A few months ago, my family and I attended an art reception sponsored by Artz Philadelphia in which all art on exhibit was made by individuals with dementia living in nursing homes throughout the Philadelphia area. It was a moving experience for my family and I to listen to those with Alzheimer’s and related dementia explain their artwork. Importantly, it was refreshing to view the individuals as an artist, as opposed to an individual with dementia.

Artz Philadelphia, is a nonprofit whose mission “is to provide opportunities for self-expression and for the rebuilding of self-esteem and dignity to people with dementia and those who care for them.” They achieve this mission through evidence-based programs that connect people living with dementia and their care partners with artists, cultural organizations, and each other. 

In other words, instead of medicalizing Alzheimer’s disease, Artz Philadelphia helps to approach Alzheimer’s and related dementia in a different manner. The non-profit approaches dementia in an openness, creative and even playful manner. 

As the recent Washington Post article, Changing ‘the tragedy narrative’: Why a growing camp is promoting a more joyful approach to Alzheimer’s, states, “”Dementia is enormously painful,” said Mary Fridley, co-creator of a workshop called “The Joy of Dementia,” but she added, “I truly believe it is an opportunity, if people so choose, to be improvisational, to be silly, to play, to free ourselves from the constraints of truth and knowing and assumptions.” 

I am a member of the Board of Directors of Artz Philadelphia. I enjoy my involvement with this non-profit because it is fun. It is not about death and dying. It is about living life to your fullest potential. 

Our 2019 Elder Care Professional Symposium entitled, “Person Centered Elder Care: Transitioning Theories Into Practice”, will be devoted to discussing the cognitive and social strengths of people with Alzheimer’s and dementia through our keynote speaker, Dr. Steven Sabat, Professor Emeritus of Psychology at Georgetown University. You can learn more about the Symposium, including how to register here.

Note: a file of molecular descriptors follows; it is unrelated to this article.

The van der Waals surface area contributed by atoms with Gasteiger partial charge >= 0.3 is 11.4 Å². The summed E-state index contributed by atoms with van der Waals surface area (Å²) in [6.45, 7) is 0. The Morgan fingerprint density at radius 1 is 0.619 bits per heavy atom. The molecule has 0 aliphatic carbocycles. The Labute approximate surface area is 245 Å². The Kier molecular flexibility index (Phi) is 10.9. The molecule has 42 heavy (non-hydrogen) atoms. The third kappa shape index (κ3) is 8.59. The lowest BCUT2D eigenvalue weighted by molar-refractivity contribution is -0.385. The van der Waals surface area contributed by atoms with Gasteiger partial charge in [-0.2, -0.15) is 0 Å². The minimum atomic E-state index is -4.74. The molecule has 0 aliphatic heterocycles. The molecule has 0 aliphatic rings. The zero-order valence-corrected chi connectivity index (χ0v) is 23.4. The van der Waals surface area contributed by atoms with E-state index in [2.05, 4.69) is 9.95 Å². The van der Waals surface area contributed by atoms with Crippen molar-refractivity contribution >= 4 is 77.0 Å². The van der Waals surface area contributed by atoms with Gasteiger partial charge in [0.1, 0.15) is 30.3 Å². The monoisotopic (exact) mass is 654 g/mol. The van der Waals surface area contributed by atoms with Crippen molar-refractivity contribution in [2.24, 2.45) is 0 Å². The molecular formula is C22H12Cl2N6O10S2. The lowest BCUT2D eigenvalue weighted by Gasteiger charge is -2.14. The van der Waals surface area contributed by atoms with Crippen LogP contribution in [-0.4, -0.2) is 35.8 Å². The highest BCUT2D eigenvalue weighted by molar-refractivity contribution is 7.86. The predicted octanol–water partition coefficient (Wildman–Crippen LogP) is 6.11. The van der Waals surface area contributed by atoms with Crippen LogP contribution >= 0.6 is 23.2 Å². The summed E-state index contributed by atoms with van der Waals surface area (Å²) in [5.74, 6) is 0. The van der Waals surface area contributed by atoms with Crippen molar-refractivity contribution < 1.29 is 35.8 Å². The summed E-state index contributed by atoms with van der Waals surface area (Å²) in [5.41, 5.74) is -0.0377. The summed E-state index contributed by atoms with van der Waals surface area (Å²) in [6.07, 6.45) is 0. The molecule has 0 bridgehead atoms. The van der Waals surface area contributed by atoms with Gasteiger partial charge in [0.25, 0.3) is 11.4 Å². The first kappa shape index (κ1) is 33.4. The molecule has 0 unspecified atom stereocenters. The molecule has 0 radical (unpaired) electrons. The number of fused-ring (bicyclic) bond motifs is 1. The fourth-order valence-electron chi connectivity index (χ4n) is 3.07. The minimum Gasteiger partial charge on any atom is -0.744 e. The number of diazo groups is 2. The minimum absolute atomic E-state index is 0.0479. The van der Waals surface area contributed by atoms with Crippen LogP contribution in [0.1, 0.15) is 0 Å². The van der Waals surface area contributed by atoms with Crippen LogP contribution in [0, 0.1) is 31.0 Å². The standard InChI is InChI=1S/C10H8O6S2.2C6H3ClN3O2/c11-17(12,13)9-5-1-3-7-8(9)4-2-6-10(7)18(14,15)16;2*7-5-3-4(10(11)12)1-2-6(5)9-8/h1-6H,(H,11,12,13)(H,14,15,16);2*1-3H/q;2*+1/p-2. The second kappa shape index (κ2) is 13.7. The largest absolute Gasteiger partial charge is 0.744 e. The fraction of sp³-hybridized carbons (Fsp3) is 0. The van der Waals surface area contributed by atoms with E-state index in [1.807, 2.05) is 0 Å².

As the Washington Post article stated, “Alzheimer’s can be a liberating event. This is in no way to dismiss the pain and suffering that comes from dementia, but to understand that a lot of that pain and suffering comes from the response.”

About Jerry

Jerold E. Rothkoff, a practicing New Jersey and Pennsylvania attorney, is the Principal of the Rothkoff Law Group, an elder care law firm. Jerry dedicates his practice to serving clients in the areas of life care planning, long-term care planning, Medicaid & VA benefits, and advocacy for the elderly and disabled. He is past President of the NJ Chapter of the National Academy of Elder Law Attorneys, former chair of the elder law section of the NJ State Bar Association, and past President of the Life Care Planning Law Firm Association. Jerry continues to be an outspoken advocate for the rights of the elderly and disabled. He writes for and gives presentations regularly to attorneys and other professionals about legal issues related to seniors and those with disabilities. Jerry’s community activities include the Twilight Wish Foundation, the Delaware Valley Stroke Council, the Alzheimer’s Association, as well as numerous other advocacy groups. When not in the office, Jerry spends time with his wife, Erica, and their five children, eighteen-year old identical twin girls, Liza and Julia, fifteen-year old fraternal twin boys, Evan and Gregory, and six-year old Aitan.

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